context, and on the way women could voice
The café-théâtre companies, mainly that of the Café de la Gare, and
later that of the Splendid, would be characterised by the desire for subversion and
transgression by means of caricatures based on all levels of the French bourgeoisie. What is
more, the café-théâtres would offer comediennes the opportunity to express themselves
on taboo subjects. According to Da Costa in his Histoire du Café-théâtre, la mode,
l’actualité, étaient-elles au féminisme? Le Café
. This discourse of otherness establishes itself insidiously, through a fetishistic relationship formed
between the user and the irregular objects, at the heart of hegemony – in
the ‘living room’ of the collector, who is traditionally a person of a certain
status and power. In order to present this ‘otherness’ in objects, Hironen
adopted a transgressive visual strategy derived from two different sources
that offered deviant erotica, the grotesque and ridiculous figures: the first
was camp visual expression, rooted in the queer theory of the postmodern ‘other’. The
, active dismissal) by historians and theorists of contemporary art and performance does little to
undermine the aesthetic boldness, historical perspicacity and political charge of There
is a Criminal Touch to Art. I ask what Ulay’s reluctant mastery of extremity tells us
about the apparent limits of the aesthetic and of avant-gardism in the 1970s and the
effects of their transgression in terms of aesthetics, appropriation and identity.
On Sunday 12 December 1976, at one o’clock in the afternoon, Ulay entered the
Neue Nationalgalerie in Berlin
of both individual and nation, held eugenic beliefs brings such tensions to
the (skin’s) surface. With the photogenic bodies of Hanovia’s ‘Homesun’
users guiding my analysis, this chapter investigates suntan as
simultaneously a visual marker of recharged health and a troubling act of
racial transgression during a period of developing eugenic fervour in
Britain and Europe.
I Understanding suntan
turns out to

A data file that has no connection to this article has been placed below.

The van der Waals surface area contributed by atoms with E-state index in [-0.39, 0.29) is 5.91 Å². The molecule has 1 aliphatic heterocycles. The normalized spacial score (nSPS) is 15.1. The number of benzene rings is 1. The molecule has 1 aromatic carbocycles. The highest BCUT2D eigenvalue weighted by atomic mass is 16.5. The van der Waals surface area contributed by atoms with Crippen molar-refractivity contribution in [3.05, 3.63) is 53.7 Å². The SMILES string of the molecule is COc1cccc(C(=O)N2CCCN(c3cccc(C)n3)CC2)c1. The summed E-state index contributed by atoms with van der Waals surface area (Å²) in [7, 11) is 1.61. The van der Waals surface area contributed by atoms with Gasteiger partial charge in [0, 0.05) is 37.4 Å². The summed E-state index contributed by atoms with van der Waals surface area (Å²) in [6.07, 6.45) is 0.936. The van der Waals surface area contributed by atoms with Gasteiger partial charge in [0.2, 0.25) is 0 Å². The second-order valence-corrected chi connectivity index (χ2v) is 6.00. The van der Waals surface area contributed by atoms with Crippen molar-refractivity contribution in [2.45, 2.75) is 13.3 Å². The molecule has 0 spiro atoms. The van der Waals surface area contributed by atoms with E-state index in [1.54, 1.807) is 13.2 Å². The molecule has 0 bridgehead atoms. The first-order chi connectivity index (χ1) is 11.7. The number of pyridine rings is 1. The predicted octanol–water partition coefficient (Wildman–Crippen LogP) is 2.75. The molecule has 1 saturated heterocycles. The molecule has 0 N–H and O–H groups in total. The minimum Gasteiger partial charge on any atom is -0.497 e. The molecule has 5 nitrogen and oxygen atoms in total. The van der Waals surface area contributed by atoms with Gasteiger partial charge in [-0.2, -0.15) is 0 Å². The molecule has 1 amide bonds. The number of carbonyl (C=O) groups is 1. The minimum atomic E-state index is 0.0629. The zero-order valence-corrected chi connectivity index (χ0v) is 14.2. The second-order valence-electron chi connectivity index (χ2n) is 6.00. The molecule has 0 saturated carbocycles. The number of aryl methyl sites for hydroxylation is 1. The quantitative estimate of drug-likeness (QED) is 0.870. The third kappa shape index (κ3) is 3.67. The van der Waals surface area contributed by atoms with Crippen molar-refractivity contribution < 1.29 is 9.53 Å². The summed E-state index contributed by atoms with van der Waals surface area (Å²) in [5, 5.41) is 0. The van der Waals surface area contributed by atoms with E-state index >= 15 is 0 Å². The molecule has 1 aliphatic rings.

be a male figure (Picabia) wearing a false beard; faces are shot upside-down; a
female dancer’s arms dissolve to water, and water dissolves to eyes. Throughout
the film the human figure is rendered unstable and vulnerable: body and nonbody merge, gender distinctions are relativised, body limits are transgressed.
The second part of the film develops a seemingly more coherent narrative,
in which a funeral procession for the hunter is euphemised as a carnival procession: the hearse, like a float, is drawn by a camel; bourgeois mourners in top
Coline Serreau is one of the most famous female French directors alive, not only in France but also abroad. This book is devoted not only to some relevant biographical aspects of Serreau's personal and artistic life, but also to the social, historical and political context of her debut. It deals with the 1970s' flavour of Serreau's work and more especially with the importance of politics. Taking intertextuality in its broadest sense, it assesses the strong literary influence on the tone, genre and content of Serreau's films and dramas. The book is concerned with the cinematographic genres Serreau uses. It provides a description and an analysis of Serreau's comedies, within the wider perspective of French comedies. The book also deals with the element of 'family' or community which is recurrent in Serreau's films and plays. During the 1980s, Serreau's career moved towards fiction, and she worked both for the cinema and the theatre. Serreau often underlines her family's lack of financial resources. The book considers the specificity of French cinema in the 1970s before analysing in more detail Serreau's first film. Serreau's work on stage and on big or small screens was strongly influenced by the political mood which succeeded May '68 in France. The book also discusses the idea of utopia which was the original theme of Serreau' first documentary and which is central to her first fiction film, Pourquoi pas!. Female humour and laughter cannot be considered without another powerful element: the motivation of often transgressive laughter.
Precarious objects is a book about activism and design. The context is the changes in work and employment from permanent to precarious arrangements in the twenty-first century in Italy. The book presents design interventions that address precarity as a defuturing force affecting political, social and material conditions. Precarious objects shows how design objects, called here ‘orientation devices’, recode political communication and reorient how things are imagined, produced and circulated. It also shows how design as a practice can reconfigure material conditions and prefigure ways to repair some of the effects of precarity on everyday life. Three microhistories illustrate activist repertoires that bring into play design, and design practices that are grounded in activism. While the vitality, experimental nature and traffic between theory and praxis of social movements in Italy have consistently attracted the interest of activists, students and researchers in diverse fields, there exists little in the area of design research. This is a study of design activism at the intersection of design theory and cultural research for researchers and students interested in design studies, cultural studies, social movements and Italian studies.